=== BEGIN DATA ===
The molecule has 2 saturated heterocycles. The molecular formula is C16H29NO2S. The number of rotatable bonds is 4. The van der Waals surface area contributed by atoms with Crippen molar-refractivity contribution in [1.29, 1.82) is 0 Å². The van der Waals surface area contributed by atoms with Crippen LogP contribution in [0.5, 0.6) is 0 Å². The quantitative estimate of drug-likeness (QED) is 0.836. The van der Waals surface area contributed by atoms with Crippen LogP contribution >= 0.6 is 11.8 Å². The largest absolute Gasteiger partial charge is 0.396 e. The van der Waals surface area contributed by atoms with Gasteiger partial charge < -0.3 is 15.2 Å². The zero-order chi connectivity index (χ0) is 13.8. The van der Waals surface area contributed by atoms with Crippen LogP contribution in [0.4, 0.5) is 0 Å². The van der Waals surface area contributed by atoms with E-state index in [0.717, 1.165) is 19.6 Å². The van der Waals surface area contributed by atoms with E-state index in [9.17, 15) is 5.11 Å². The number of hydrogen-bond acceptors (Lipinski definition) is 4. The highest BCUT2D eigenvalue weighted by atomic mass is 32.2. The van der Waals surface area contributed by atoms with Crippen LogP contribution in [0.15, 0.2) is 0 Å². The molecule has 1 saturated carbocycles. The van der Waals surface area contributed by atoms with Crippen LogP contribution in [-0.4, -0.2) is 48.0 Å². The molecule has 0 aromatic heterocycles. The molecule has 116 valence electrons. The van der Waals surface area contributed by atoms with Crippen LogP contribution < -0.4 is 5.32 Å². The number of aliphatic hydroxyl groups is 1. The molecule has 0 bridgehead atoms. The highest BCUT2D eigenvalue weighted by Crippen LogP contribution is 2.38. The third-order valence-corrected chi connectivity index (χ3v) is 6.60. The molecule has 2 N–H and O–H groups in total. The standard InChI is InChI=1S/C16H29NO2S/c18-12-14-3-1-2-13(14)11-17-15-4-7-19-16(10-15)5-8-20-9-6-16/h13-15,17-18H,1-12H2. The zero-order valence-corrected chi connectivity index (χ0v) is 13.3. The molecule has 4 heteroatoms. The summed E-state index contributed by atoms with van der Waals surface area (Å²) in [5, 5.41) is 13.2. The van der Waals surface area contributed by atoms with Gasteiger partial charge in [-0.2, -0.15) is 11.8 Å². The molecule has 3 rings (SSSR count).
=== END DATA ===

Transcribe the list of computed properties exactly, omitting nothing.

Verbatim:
The molecule has 2 saturated heterocycles. The molecular formula is C16H29NO2S. The number of rotatable bonds is 4. The van der Waals surface area contributed by atoms with Crippen molar-refractivity contribution in [1.29, 1.82) is 0 Å². The van der Waals surface area contributed by atoms with Crippen LogP contribution in [0.5, 0.6) is 0 Å². The quantitative estimate of drug-likeness (QED) is 0.836. The van der Waals surface area contributed by atoms with Crippen LogP contribution >= 0.6 is 11.8 Å². The largest absolute Gasteiger partial charge is 0.396 e. The van der Waals surface area contributed by atoms with Gasteiger partial charge < -0.3 is 15.2 Å². The zero-order chi connectivity index (χ0) is 13.8. The van der Waals surface area contributed by atoms with Crippen LogP contribution in [0.4, 0.5) is 0 Å². The van der Waals surface area contributed by atoms with E-state index in [0.717, 1.165) is 19.6 Å². The van der Waals surface area contributed by atoms with E-state index in [9.17, 15) is 5.11 Å². The number of hydrogen-bond acceptors (Lipinski definition) is 4. The highest BCUT2D eigenvalue weighted by atomic mass is 32.2. The van der Waals surface area contributed by atoms with Crippen LogP contribution in [0.15, 0.2) is 0 Å². The molecule has 1 saturated carbocycles. The van der Waals surface area contributed by atoms with Crippen LogP contribution in [-0.4, -0.2) is 48.0 Å². The molecule has 0 aromatic heterocycles. The molecule has 116 valence electrons. The van der Waals surface area contributed by atoms with Crippen LogP contribution < -0.4 is 5.32 Å². The number of aliphatic hydroxyl groups is 1. The molecule has 0 bridgehead atoms. The highest BCUT2D eigenvalue weighted by Crippen LogP contribution is 2.38. The third-order valence-corrected chi connectivity index (χ3v) is 6.60. The molecule has 2 N–H and O–H groups in total. The standard InChI is InChI=1S/C16H29NO2S/c18-12-14-3-1-2-13(14)11-17-15-4-7-19-16(10-15)5-8-20-9-6-16/h13-15,17-18H,1-12H2. The zero-order valence-corrected chi connectivity index (χ0v) is 13.3. The molecule has 4 heteroatoms. The summed E-state index contributed by atoms with van der Waals surface area (Å²) in [5, 5.41) is 13.2. The van der Waals surface area contributed by atoms with Gasteiger partial charge in [-0.2, -0.15) is 11.8 Å². The molecule has 3 rings (SSSR count).